Authors: Steve Burrows
For Mark, Andrew and Matthew
May your stories always have happy endings
would like to thank my editor, Allison Hirst, and the staff at Dundurn for their continuing support and enthusiasm for the Birder Murder series. I am grateful, too, for the guidance and advice of Bruce Westwood and Lien de Nil at Westwood Creative Artists. Doug Gibson has pointed me in the right direction on more than one occasion, and the same is true of my many birding companions. My thanks to all of them.
And, as always, love and thanks go to my beautiful wife, Resa, who from the very beginning was convinced that there would be a second Birder Murder Mystery. Once again, darling, I have no hesitation in stating, in print, that you were absolutely â¦ not incorrect.
was like driving into death; a grey maelstrom of ferocious rain and roiling storm clouds that cloaked the landscape with their dark menace. The storm of the century, they were calling it, worse even than '53.
It had been building for days, hunkering offshore, marshalling its power as it waited for that one perfect confluence of weather systems. In the previous hours there had been a couple of tentative incursions over the land â high winds and swift, angry rain squalls â but at 9:32 that morning, as the tide rose to its highest point in fifteen years, the storm began to unleash its full fury on the north Norfolk coastline. By now it had built to its peak, bringing evening to the afternoon in a sinister twilight of bruised skies and vast, swirling sheets of rain. The low-lying coastal lands were being inundated by the deluge from above and the storm-driven tidal surges from the sea. And now the floodwaters were headed this way.
The man urged the tiny car onward, a shiny sliver of light creeping over the oily blackness of the road. He wondered how long it would be before he saw the first evidence of flooding in the fields on either side. The river had already burst its banks, according to the latest report that had come over the car radio. Soon the waters would begin creeping insidiously across the flat black earth of the farms, swallowing up every feature, every hollow of the land. It was no wonder the radio announcers had started rolling out the Noah's ark references, even if they didn't know what they were talking about.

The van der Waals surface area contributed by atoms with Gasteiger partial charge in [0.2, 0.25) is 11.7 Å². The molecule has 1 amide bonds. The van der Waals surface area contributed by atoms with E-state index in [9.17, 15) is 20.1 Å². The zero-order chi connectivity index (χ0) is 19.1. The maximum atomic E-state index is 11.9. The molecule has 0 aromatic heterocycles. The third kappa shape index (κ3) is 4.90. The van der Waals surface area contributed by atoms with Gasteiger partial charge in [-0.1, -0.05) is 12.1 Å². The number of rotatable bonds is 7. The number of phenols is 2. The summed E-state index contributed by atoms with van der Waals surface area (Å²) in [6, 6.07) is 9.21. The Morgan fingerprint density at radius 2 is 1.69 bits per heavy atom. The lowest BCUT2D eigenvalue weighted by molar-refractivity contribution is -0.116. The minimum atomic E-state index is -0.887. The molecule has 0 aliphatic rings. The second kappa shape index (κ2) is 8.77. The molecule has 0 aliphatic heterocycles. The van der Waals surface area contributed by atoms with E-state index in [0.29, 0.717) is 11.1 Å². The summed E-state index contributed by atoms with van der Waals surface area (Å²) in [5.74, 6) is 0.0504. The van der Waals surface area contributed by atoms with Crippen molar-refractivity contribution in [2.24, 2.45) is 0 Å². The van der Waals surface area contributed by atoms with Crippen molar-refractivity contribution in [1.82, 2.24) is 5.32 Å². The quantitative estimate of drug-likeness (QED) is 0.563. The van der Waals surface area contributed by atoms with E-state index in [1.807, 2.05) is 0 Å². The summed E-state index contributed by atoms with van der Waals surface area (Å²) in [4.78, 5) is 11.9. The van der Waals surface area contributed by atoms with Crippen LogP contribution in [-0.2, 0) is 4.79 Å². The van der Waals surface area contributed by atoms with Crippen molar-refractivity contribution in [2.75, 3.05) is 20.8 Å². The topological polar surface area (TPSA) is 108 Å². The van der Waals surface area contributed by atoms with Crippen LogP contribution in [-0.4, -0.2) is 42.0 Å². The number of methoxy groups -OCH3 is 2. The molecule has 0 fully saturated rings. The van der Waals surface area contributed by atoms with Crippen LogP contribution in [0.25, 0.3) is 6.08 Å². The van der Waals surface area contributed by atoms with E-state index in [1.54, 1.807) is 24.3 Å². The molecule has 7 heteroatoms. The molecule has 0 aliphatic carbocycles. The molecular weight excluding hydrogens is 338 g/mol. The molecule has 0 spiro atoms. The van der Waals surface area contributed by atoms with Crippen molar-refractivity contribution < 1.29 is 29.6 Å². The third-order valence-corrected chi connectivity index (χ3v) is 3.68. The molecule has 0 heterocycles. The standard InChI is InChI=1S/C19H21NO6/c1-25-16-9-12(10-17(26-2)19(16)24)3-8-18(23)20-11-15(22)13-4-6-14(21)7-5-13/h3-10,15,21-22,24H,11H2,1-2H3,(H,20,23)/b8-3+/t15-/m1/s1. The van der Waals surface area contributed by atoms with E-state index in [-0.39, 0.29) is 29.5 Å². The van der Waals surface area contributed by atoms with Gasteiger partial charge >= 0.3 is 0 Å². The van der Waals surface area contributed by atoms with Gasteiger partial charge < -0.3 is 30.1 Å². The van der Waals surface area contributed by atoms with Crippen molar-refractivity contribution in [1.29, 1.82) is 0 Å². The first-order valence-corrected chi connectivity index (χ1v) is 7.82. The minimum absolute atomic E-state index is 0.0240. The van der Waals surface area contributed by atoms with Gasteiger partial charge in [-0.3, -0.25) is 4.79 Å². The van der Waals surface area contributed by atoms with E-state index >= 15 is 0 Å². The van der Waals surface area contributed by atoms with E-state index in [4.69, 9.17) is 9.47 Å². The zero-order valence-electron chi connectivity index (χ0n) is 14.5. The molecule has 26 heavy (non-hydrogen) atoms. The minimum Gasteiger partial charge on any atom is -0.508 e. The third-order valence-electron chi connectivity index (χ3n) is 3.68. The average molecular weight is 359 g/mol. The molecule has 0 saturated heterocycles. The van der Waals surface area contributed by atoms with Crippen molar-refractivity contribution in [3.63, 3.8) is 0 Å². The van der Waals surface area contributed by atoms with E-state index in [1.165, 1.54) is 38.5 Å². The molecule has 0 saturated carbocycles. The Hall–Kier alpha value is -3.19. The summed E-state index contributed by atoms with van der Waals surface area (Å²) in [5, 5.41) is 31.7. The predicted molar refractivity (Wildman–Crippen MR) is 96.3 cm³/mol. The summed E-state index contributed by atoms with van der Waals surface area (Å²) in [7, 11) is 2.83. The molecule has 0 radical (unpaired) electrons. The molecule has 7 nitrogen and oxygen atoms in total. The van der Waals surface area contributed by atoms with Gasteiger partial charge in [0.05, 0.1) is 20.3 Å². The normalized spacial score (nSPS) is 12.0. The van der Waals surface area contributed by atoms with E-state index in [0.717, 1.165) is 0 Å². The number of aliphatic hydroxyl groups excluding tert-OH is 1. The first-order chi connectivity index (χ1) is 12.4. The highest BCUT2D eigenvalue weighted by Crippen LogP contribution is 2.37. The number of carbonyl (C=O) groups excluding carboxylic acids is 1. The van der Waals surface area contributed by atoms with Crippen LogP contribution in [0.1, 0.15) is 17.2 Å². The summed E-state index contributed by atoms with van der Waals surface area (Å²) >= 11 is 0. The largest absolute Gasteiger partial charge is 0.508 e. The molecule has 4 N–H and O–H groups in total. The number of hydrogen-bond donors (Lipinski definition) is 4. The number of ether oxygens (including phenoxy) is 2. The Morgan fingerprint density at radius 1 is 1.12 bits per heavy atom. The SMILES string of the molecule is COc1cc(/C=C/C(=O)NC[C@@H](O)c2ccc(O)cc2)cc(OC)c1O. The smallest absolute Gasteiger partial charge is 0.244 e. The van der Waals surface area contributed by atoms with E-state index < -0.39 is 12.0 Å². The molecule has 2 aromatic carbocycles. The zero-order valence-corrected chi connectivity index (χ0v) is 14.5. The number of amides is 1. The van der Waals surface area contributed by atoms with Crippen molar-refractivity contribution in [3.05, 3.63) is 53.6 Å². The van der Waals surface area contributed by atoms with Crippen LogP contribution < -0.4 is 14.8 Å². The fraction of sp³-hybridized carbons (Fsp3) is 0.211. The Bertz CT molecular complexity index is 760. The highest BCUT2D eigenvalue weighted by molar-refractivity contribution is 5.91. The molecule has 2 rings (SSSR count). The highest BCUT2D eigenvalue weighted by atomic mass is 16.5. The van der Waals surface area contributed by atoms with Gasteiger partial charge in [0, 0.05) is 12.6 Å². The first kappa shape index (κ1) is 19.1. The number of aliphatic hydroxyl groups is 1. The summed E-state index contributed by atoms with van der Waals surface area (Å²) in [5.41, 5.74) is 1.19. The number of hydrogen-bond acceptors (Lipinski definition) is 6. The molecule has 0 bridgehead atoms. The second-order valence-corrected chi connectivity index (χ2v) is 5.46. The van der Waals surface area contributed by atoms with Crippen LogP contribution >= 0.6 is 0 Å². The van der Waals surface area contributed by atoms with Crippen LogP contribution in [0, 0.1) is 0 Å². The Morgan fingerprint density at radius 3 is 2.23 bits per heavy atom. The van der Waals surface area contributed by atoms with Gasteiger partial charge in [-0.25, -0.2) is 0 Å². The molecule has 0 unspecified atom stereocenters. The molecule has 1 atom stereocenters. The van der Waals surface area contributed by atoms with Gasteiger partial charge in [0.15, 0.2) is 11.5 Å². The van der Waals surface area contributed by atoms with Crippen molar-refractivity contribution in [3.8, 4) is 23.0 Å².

Two by two?
He had turned the radio off in a fit of exasperation at that point. How could you trust their storm updates when they couldn't even get basic scripture right? Seven: that was the number of clean beasts God had commanded Noah to take on the ark. Seven and seven, of each species, the male and the female. Not two.
At least somebody knew his Bible.
A momentary wave of lightheadedness passed over him. This snail's pace driving and those earlier diversions had taken him long past his scheduled time to eat. Still, a glass of orange juice and a couple of digestives when he got home â¦
The man blinked hard to clear his blurred vision and concentrated on the narrow country lane in front of him. The incessant hammering of the rain on the roof seemed to fill the car. In the feeble headlights, he could see the manic devil-dance of raindrops falling so hard they were bouncing back up from the surface of the road. All around him, the storm was attacking the land with such terrifying ferocity that it seemed almost to have one single purpose: to obliterate Saltmarsh from the map. When the storm finally passed, thought the man, the destruction left in its wake would be devastating. It would take the local communities a long time to recover from the day this veil of misery descended upon them. Perhaps some never would.
Violent gusts of wind tore at the tops of the overgrown hedgerows along both sides of the narrow lane, scattering leaves like tiny wet messages of the storm's destruction. A burst of wind-driven rain came out of the darkness like an ambush, rattling against the driver's window and startling the man into a momentary oversteer.
Careful. Get stuck in a ditch tonight, with the north Norfolk countryside disappearing beneath this storm of biblical proportions, and who knows when they'll be out to rescue you.
According to the radio reports, the emergency services were already stretched to the limit, clearing people from the path of the relentless brown tide that was bearing down on them.
And besides, there was his precious cargo. He didn't want to have to explain that to any potential rescuers. He patted the lid of the large cardboard box on the seat next to him and wiped the back of a clammy hand across his forehead, blinking his eyes once more to clear his vision.